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U.S. Senate hangs in the balance as candidates make final push in Georgia

Lawmakers returned to Washington, D.C this week, but control of the U.S. Senate still hangs in the balance. It all comes down to two senate runoff elections tomorrow in Georgia. Lisa Desjardins reports on the final push for control of the Senate.

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  • Judy Woodruff:

    And now let's talk about what happened this week, lawmakers returning to Washington this week, control of the U.S. Senate still hanging in the balance.

    It is all coming down to two Senate run-off elections tomorrow in Georgia.

    Our Lisa Desjardins is back with this report on the final push.

  • Lisa Desjardins:

    For weeks, a platoon of the powerful has been flying one by one into Georgia, including the current president and the one about to become president. But don't be fooled. This is a ground war..

  • Dan Coats:

    We have knocked on millions of doors already, made millions of phone calls.

  • Ella Witt:

    We have already reached 711,000.

  • Allison Adams:

    One of the field agents said he made like 1,500 calls. That's amazing to me.

  • Lisa Desjardins:

    It is a political doubles contest with the highest stakes, Republican Senators David Perdue and Kelly Loeffler defending their seats against Democrats Jon Ossoff and Raphael Warnock. If both Democrats win, their party takes over the Senate.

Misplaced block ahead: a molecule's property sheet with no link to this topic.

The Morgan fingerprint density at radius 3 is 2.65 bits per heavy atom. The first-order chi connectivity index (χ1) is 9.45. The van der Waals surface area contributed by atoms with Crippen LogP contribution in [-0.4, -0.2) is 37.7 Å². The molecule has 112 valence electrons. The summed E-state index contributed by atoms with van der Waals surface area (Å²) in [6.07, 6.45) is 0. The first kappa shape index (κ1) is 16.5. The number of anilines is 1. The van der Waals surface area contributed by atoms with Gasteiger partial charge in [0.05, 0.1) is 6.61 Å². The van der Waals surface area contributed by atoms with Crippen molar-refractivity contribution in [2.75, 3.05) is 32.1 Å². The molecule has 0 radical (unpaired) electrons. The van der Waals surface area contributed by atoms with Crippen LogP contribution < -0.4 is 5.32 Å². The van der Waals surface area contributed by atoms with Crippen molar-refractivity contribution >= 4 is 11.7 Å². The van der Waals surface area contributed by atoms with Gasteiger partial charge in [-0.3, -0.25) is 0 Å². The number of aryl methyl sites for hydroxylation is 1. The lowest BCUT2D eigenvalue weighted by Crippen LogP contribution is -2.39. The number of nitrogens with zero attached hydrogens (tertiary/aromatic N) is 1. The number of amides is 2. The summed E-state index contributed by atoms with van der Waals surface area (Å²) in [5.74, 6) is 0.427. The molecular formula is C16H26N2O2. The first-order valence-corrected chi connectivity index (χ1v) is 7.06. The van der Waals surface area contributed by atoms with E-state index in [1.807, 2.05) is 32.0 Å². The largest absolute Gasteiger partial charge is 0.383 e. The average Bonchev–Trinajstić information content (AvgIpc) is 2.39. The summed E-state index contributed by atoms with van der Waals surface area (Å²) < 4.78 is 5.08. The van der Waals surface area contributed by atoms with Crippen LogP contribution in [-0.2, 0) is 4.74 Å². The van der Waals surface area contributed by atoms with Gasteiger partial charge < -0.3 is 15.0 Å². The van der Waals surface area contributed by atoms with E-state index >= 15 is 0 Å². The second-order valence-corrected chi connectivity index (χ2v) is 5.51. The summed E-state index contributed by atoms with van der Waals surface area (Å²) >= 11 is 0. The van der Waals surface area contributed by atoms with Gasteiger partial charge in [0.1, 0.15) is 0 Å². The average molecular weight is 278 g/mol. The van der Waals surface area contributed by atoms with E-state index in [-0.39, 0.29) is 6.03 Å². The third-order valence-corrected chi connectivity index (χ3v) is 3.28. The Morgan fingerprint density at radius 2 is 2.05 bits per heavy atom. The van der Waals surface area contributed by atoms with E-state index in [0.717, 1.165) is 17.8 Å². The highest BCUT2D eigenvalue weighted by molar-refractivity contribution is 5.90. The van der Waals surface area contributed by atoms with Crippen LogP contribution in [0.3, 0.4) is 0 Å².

• Sen. David Perdue:

    We are the last line of defense.

  • Lisa Desjardins:

    Republicans faced a late campaign challenge, when Perdue had a COVID exposure and entered quarantine last week.

    But, meanwhile, dozens of groups have deployed, everyone from the national parties to the New Georgia Project, focused on underrepresented groups, to the anti-abortion Susan B. Anthony List.

  • Ella Witt:

    We have brought in our most seasoned field directors from all across the country into the state of Georgia.

  • Klaire Gumbs:

    And you have got people from California, Virginia and New York who just want to help.

  • Dan Coats:

    With more than 1,000 combined staff and thousands of volunteers.

  • Latosha Brown:

    Out of all of my years of doing this work, I have never experienced what I'm experiencing on the ground.

  • Lisa Desjardins:

    LaTosha Brown co-founded the Black Voters Matter Fund four years ago to foster more Black turnout and registration. Nearly a third of Georgians are Black. Only Mississippi has a higher proportion. Asian-Americans and Hispanics, together about 14 percent of the Georgia population, are also key this election.

    But the Black vote effort is particularly large, with 60 different organizations involved.

  • Woman:

    I went to early-vote this morning.

  • Lisa Desjardins:

    The groups are creative, as seen in Facebook videos, voter drives in parking lots and with New Year's collard greens, as well as showing up in courthouses to protest proposed cuts from voter lists.

    In early voting, many of the counties with the biggest turnout have large Black populations. That may be about more than the Senate. Some four million Georgians filed for unemployment in the pandemic. Brown says the Black community was hit hard by the economic and health crises.